At this point in time, I don’t think the fact that Sammy Hagar was in Van Halen has any bearing on his career. This is probably because since those heady days as Eddie’s right hand man, Hagar’s aligned himself with two properties most people will buy into regardless of the salesperson: Cabo San Lucas and tequila. Brutal life truth #456: when you’re tanked off your ass on a picturesque beach in Mexico, it doesn’t matter who turned your favorite band of party metal outlaws into adult contemporary with guitar solos. In that scenario, I’m sure the expertly tanned, open-shirted, grinning presence of the Red Rocker would be more welcome than that of a neon bedecked David Lee Roth spouting the expected weirdo ruminations (“I never met a taco I didn’t like!”).
Indeed, in this post-Gary Cherone era, Hagar seems miles more relaxed than “Diamond” Dave, and certainly more committed to life, liberty, and the pursuit of beer pong. Hagar generally comes off as a man who has nothing to lose (he already lost his VH job to the singer from friggin’ Extreme), but on the other side of that curly-haired coin, Sammy Hagar is a guy who has absolutely nothing to prove. Perhaps this is why his latest effort, Cosmic Universal Fashion, is so gloriously half-assed. Before you get your board shorts in a tussle, please be advised that Sammy himself more or less cops to this in Cosmic’s liner notes (which environmentalists will be happy to know are only available online — yes, the Red Rocker is officially green).
“I wasn’t making an album when we started,” Sammy admits upfront, going on to explain that Cosmic’s title track was something he recorded with an Iraqi musician he felt the need to put out. Luckily for us, Hagar and his band the Wabos had a few “half started” songs that they were willing to flesh out for our listening pleasure. This accounts for the brief nature of Cosmic Universal Fashion; the album showcases only ten tracks, including a live two-song Van Halen medley (“Dreams/Cabo”) and a cover of — ahem — “Fight for Your Right” by the Beastie Boys. If there is one track that exemplifies the slapdash nature of this project, it’s Sammy’s unnecessary (and pretty painful) run-through of the Beastie’s chart-topping hit from 1986. For realz, “Fight for Your Right” is a song I’ve seen more discerning eleven year old girls pass up at bowling alley karaoke sessions.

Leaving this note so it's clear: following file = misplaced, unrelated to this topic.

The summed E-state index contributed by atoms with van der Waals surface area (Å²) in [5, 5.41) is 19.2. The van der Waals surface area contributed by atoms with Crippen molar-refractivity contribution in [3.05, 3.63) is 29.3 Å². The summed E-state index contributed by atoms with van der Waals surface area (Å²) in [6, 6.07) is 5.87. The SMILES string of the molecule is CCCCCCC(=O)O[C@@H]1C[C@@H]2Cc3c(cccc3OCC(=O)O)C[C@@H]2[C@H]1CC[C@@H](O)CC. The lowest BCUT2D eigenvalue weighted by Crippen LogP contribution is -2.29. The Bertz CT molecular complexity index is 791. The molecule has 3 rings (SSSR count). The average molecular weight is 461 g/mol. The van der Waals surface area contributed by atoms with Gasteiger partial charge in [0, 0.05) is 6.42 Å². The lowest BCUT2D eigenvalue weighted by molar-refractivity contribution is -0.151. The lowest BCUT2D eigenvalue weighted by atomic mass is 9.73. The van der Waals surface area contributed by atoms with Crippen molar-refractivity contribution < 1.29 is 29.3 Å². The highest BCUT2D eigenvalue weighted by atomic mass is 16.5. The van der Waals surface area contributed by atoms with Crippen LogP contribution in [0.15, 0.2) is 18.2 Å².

Yet, as previously stated, this laissez faire approach is why some people still raise their salt-rimmed glasses to Sammy Hagar. Hey, at least he’s being honest — he worked pretty hard on one song, and the rest were just kind of thrown together. Regarding Sam’s labor of love, I don’t think I agree with his written assertion that “Cosmic Universal Fashion” sounds unlike anything he’s ever done before. I mean, we’re not talking about some kind of Gaelic dirge performed on a distorted sousaphone with backwards masked vocals here. It’s just a generic boomer party rock song with a few electronic nuances and a slight Middle Eastern vibe. It could be a Hagar track from any given year between 1995 and now. Jon Lovitz was right — self-delusion can be pretty miraculous sometimes.
Generic boomer party rock (or maybe old guy-trying-to-sound-cool rock) accurately sums up the rest of Cosmic Universal Fashion, too. Despite a handful of guest appearances from the likes of ZZ Top’s Billy Gibbons and the Cult’s Billy Duffy, this record remains well below outstanding or notable. That said, I must commend Mr. Hagar for keeping his trademark dry, pinched vocal styling in VG+ to NM condition. There’s no Lil’ Wayne-type Auto-Tune at work on this summabitch, just the clenched anus throat attack that made Sammy Hagar a household name before he was ever aligned with two Dutch guys and Michael Anthony. Like the pants that share his name, Sammy Hagar’s voice is durable, reliable, and perfect for that casual event you have coming up at the boathouse.
I would like to hereby congratulate myself for making the official 300th Sammy Hagar/Hagar pants joke. I plan to celebrate by covering a Beastie Boys song with an Iraqi musician and commissioning a court room sketch artist to document the collaboration on recycled paper.